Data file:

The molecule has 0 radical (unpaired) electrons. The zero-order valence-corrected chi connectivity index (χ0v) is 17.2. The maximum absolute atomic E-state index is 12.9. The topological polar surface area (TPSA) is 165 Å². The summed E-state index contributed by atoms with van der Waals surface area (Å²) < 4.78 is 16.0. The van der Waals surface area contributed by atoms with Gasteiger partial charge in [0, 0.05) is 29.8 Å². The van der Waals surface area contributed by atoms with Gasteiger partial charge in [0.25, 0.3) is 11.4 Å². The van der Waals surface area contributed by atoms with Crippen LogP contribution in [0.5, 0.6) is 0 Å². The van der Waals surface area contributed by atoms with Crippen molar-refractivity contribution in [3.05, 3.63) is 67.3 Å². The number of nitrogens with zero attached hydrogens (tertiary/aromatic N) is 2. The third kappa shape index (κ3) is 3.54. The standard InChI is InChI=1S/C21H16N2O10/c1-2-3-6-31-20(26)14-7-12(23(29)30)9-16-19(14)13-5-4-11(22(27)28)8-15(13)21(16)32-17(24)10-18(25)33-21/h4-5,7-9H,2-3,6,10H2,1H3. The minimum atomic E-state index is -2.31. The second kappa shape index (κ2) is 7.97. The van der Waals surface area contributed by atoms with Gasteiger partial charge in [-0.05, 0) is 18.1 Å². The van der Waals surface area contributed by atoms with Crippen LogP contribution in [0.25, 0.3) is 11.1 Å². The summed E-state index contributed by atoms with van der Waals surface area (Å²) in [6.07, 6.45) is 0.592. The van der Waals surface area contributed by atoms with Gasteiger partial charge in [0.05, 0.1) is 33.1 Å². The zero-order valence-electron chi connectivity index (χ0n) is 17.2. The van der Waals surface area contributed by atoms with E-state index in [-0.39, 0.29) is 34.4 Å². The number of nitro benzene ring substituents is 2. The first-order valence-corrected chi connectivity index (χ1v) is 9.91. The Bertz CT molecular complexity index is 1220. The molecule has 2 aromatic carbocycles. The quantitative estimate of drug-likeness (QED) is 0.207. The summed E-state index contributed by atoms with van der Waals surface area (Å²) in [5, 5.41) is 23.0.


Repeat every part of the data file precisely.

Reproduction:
The molecule has 0 radical (unpaired) electrons. The zero-order valence-corrected chi connectivity index (χ0v) is 17.2. The maximum absolute atomic E-state index is 12.9. The topological polar surface area (TPSA) is 165 Å². The summed E-state index contributed by atoms with van der Waals surface area (Å²) < 4.78 is 16.0. The van der Waals surface area contributed by atoms with Gasteiger partial charge in [0, 0.05) is 29.8 Å². The van der Waals surface area contributed by atoms with Gasteiger partial charge in [0.25, 0.3) is 11.4 Å². The van der Waals surface area contributed by atoms with Crippen LogP contribution in [0.5, 0.6) is 0 Å². The van der Waals surface area contributed by atoms with Crippen molar-refractivity contribution in [3.05, 3.63) is 67.3 Å². The number of nitrogens with zero attached hydrogens (tertiary/aromatic N) is 2. The third kappa shape index (κ3) is 3.54. The standard InChI is InChI=1S/C21H16N2O10/c1-2-3-6-31-20(26)14-7-12(23(29)30)9-16-19(14)13-5-4-11(22(27)28)8-15(13)21(16)32-17(24)10-18(25)33-21/h4-5,7-9H,2-3,6,10H2,1H3. The minimum atomic E-state index is -2.31. The second kappa shape index (κ2) is 7.97. The van der Waals surface area contributed by atoms with Gasteiger partial charge in [-0.05, 0) is 18.1 Å². The van der Waals surface area contributed by atoms with Crippen LogP contribution in [0.25, 0.3) is 11.1 Å². The summed E-state index contributed by atoms with van der Waals surface area (Å²) in [6.07, 6.45) is 0.592. The van der Waals surface area contributed by atoms with Gasteiger partial charge in [0.05, 0.1) is 33.1 Å². The zero-order valence-electron chi connectivity index (χ0n) is 17.2. The van der Waals surface area contributed by atoms with E-state index in [-0.39, 0.29) is 34.4 Å². The number of nitro benzene ring substituents is 2. The first-order valence-corrected chi connectivity index (χ1v) is 9.91. The Bertz CT molecular complexity index is 1220. The molecule has 2 aromatic carbocycles. The quantitative estimate of drug-likeness (QED) is 0.207. The summed E-state index contributed by atoms with van der Waals surface area (Å²) in [5, 5.41) is 23.0.